When Lois Sargent was asked what she wanted to be when she grew up, she used to like to surprise adults by answering that she wanted to be an archaeologist. This was more than 70 years ago, a time when most women, if they had occupations, were limited by gender norms to being housewives, teachers, secretaries, nurses or other “women’s work.”
According to Sargent, an 81-year-old award-winning Salem poet and author of “What Makes The United States?”, she always loved history and was intrigued by museum exhibits with a specific interest in dinosaur skeletons and Egyptian mummies. She held on to her dream of archaeology, but obtained her Bachelor of Science in Psychology and her Master of Education in Community Counseling. She has taught special education, adult creative writing, and, in Poland, she taught English. It wasn’t until later that she had the chance to live out her dream.
Sargent, along with over 80 other volunteers, excavated the buried city of Ashkelon in the southern district of Israel in 1988. Ashkelon, located 31 miles south of Tel Aviv and 8 miles north of the border with the Gaza Strip, dates back to the Neolithic Age. In her article, published in Biblical Archaeology Review in 1989, Sargent describes the four-and-a-half week long grueling work in the worst heat wave the area had in 35 years. Since she was physically unable to participate in digging, Sargent was assigned to fill guffas with excavated earth seven hours a day.
Experiencing Israel, touring, and uncovering an historic city was described by Sargent as her “wild horse” in her article. She overcame unpleasant living situations, extensive physical labor, sickness, and the ever-appealing option to simply call it quits. Sargent is a fighter, though, and through a combination of being both stubborn and proud, she met her goal.
Her ability to overcome obstacles has been evident throughout many experiences over the years. “If you write poetry, you get lots of rejections,” explained Sargent. Yet, despite those hurtful rejections, she persevered over the years finally to have “What Makes The United States?” published.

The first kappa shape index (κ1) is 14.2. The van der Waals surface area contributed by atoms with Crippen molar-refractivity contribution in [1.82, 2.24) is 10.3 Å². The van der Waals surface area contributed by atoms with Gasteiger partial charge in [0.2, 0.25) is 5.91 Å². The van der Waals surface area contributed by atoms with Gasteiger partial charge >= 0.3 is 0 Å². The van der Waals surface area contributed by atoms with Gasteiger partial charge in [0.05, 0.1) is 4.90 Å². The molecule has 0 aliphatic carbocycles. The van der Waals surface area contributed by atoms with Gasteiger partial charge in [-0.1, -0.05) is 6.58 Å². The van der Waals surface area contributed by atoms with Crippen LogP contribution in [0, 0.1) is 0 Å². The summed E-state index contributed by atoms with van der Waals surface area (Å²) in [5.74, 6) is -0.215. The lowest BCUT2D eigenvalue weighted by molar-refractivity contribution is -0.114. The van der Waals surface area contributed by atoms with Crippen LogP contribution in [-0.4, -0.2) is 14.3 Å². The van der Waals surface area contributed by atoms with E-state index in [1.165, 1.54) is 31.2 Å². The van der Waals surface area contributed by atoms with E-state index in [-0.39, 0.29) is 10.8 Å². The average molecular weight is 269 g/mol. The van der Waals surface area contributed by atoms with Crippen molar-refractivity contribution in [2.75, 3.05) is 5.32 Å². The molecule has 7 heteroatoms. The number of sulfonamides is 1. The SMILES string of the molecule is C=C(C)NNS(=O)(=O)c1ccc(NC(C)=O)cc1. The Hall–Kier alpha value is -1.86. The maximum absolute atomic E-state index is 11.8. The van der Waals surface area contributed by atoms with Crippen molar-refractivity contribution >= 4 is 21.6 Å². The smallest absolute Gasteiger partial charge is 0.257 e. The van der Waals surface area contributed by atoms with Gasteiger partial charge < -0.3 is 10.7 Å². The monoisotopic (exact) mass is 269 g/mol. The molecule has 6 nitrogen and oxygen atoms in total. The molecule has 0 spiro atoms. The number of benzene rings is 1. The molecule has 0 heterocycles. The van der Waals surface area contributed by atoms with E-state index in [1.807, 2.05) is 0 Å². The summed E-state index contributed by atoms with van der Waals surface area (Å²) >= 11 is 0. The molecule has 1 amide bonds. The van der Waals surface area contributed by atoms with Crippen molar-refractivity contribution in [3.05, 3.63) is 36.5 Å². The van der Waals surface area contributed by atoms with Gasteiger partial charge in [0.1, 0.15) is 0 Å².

Sargent first wrote the children’s book 50 years ago when her kids were young, and then again for her grandson in 1990. “I wrote this because I was very active in community affairs, and elections were confusing for young children. So I answered their questions,” Sargent explained, as she has always been very passionate about voting. She decided to pull it out once again for publication, almost two years after her retirement, so that her three great-grandchildren can learn from her book.
Her authentic illustrations in the original copy, with small tears and yellowed edges from age and use, were scanned and used in the recent publication. “What Makes The United States?” introduces young children to the building blocks of America through simple line drawings and a rhyming text, which came naturally to her as a published poet.
After a friend’s granddaughter took the book to school, “a teacher sent home a note saying it ought to be published, and that it is a stepping stone for teachers.” “What Makes The United States?” shows how a house, on a street, in a town, in a county, in a state, becomes an intricate part of the United States. This interactive book also comes with a suggestion sheet for parents and teachers.
“What Makes The United States?”, presently on sale at Wicked Good Books and The House of Seven Gables Gift Ship in Salem and on Amazon, has been favorably reviewed by teachers and librarians. Sargent has been interviewed by Haverhill and Boston Community TV programs such as Don’t Retire, Inspire and is invited to speak at a Boston College Read Aloud Library Program Luncheon in June.
With a lifetime of overcoming the obstacles life has to throw at you, Sargent has some very interesting experiences to show for it. A teacher, archaeologist and published poet, her professor once told her “you say the most in the fewest words out of anybody I’ve ever met.” And now Sargent has published her long-waiting children’s book. While she never became an archaeologist, exactly, she lived up to the gender breaking prediction she made as a child.